Kelly Mintzer say she marvels at the way Censor blurs reality lines through an unreliable female protagonist.
Censor (2021) quietly made an entrance into the world last summer. Prano Bailey-Bond’s debut film may not have ignited popular discourse on fire, but the horror world took notice. The film is a singular vision—the most lean and cruel eighty-four minutes horror fans could hope for in a genre film.
Enid (Naimh Algar) works as a British film censor during the height of the video nasty era. She leads a quiet existence, but is traumatized by the disappearance of her sister, Nina (Amelie Child Viliers). Nina vanished in the woods several years earlier, with only a young Enid (Beau Gadsdon) to witness the events that lead to her disappearance. However, Enid has repressed these memories. Her parents have finally decided, after many years, that it is time to declare Nina dead. Enid has trouble letting go. Especially when she spots actress, Alice Lee (Sophia Le Porta) while censoring 'Don't go in the Church', a film that closely mirrors Enid’s childhood trauma. Alice is a dead ringer for Nina, or so Enid believes and convinced that she has found her sister, Enid follows a steady network of sordid connections through the underbelly of banned films.
Censor could exist simply as an example of the banned films it mentions, however, it manages to exceed this inspiration in a myriad surface level and thematic ways. It is a lean film, clocking a fairly short runtime, yet there is plenty of grit in its delivery. While there isn’t an excess of gore throughout the film, the few scenes that employ it hit hard.
Let’s begin with the aesthetics. Where video nasties relied heavily on the explicit display of graphic violence, Censor is able to weaponise the implication of brutality. We witness Enid’s reaction to the kills and we hear people discussing them. Scenes of Enid and co-workers laughing over particularly over-the-top violence tells us that Enid has a strong constitution. So, when she eventually does recoil, we know that what she sees on the screen is highly emotionally triggering and graphic.
Censor is vaguely reminiscent of Berberian Sound Studio (2012), in that it looks at how the sausage is made, and then in its superior use of sound design, proceeds to make a better sausage out of the raw materials. The combined effect of Enid’s reaction and the foley design of the invented films-within-the-film end up being far more impactful than any actual image could be. Also, like Berbarian, the film pulls a rather impressive magic trick. It shows us what should be a demystification, the banal day-to-day components of making horror films and builds a scarier horror film out of that.
"People think that I create the horror, but I don't. Horror is already out there, in all of us. It's in you."
Censor is very invested in the way that not just horror, but media in general, can impact our daily lives. The film wisely suggests that there is not one blanket answer. It points out that plenty of people are in fact aware of the difference between fact and fiction—that these films serve simply as escapism. Enid doesn’t enjoy or seek out horror films, they’re simply a necessary evil of her job. She is not their target audience, so their bleed through into her everyday existence isn’t a result of "appealing to a certain type of person", as these things are often framed. In fact, while a murder occurs that seems to mirror one of the films Enid was involved in censoring, it is eventually revealed that the perpetrator never actually saw the video nasty at all. The press wrongfully credited the horror film as inspiration for his actions.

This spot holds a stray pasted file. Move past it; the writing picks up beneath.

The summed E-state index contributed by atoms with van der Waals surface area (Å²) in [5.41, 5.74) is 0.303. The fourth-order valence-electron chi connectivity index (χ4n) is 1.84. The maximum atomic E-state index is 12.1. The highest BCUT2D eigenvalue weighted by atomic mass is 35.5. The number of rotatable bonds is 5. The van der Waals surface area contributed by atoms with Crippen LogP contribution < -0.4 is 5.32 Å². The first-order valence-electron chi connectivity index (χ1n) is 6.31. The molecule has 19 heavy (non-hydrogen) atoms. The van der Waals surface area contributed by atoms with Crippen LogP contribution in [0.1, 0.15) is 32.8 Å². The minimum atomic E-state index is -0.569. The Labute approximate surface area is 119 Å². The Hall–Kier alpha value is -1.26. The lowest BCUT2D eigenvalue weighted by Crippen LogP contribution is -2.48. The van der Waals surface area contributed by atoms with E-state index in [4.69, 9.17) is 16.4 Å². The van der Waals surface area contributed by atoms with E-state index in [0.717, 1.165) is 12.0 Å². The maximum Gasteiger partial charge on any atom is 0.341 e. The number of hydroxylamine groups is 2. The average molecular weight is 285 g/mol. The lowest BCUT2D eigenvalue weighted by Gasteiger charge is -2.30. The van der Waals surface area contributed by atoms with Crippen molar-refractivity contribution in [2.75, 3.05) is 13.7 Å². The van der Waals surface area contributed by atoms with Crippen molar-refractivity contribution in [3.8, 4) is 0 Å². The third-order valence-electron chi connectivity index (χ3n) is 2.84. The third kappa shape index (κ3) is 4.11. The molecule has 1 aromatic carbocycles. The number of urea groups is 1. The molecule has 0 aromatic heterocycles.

Wildly entertaining and perfectly paced—there is absolutely no unnecessary excess to this film, yet it manages to slyly sneak several salient pieces of social commentary within its fabric. Enid’s experience is uniquely female. She is treated with markedly less respect, and simultaneously, as more fragile than her male counterparts. A film producer, Doug Smart (Michael Smiley), makes a "casual" comment to Enid about her being raped on film and not one of her professional counterparts stands up for her to point out how wildly inappropriate and threatening the statement is. While the film is certainly not solely a rumination on the experience of women in horror, or film in general, it is impossible not to recognize that Enid’s gender looms heavy over the narrative and that it impacts every aspect of her life.
Perhaps the most truly subversive element of Censor is that women are rarely afforded such meaty roles in horror. Enid has no romantic subplot and is not pursued or chased by anyone. She is no one’s "final girl". She is given a rich, internal life, without ever being victimized, because that is what the careful writing allows.
The most rewarding aspect of the film, is the exploration of the unreliable narrator. We learn early on that Enid has a history of seeing Nina in random women, but we are also closely bound to her viewpoint. Is Alice Lee actually Nina or simply another surrogate for Enid’s mania? The film wisely refuses to fully commit until we reach its climax---one that will leave viewers shaken and shocked. Earned and inevitable, Censor is home to one of the most chilling endings of a film seen I've seen in the last ten years.
Censor is currently streaming on Hulu and Shudder.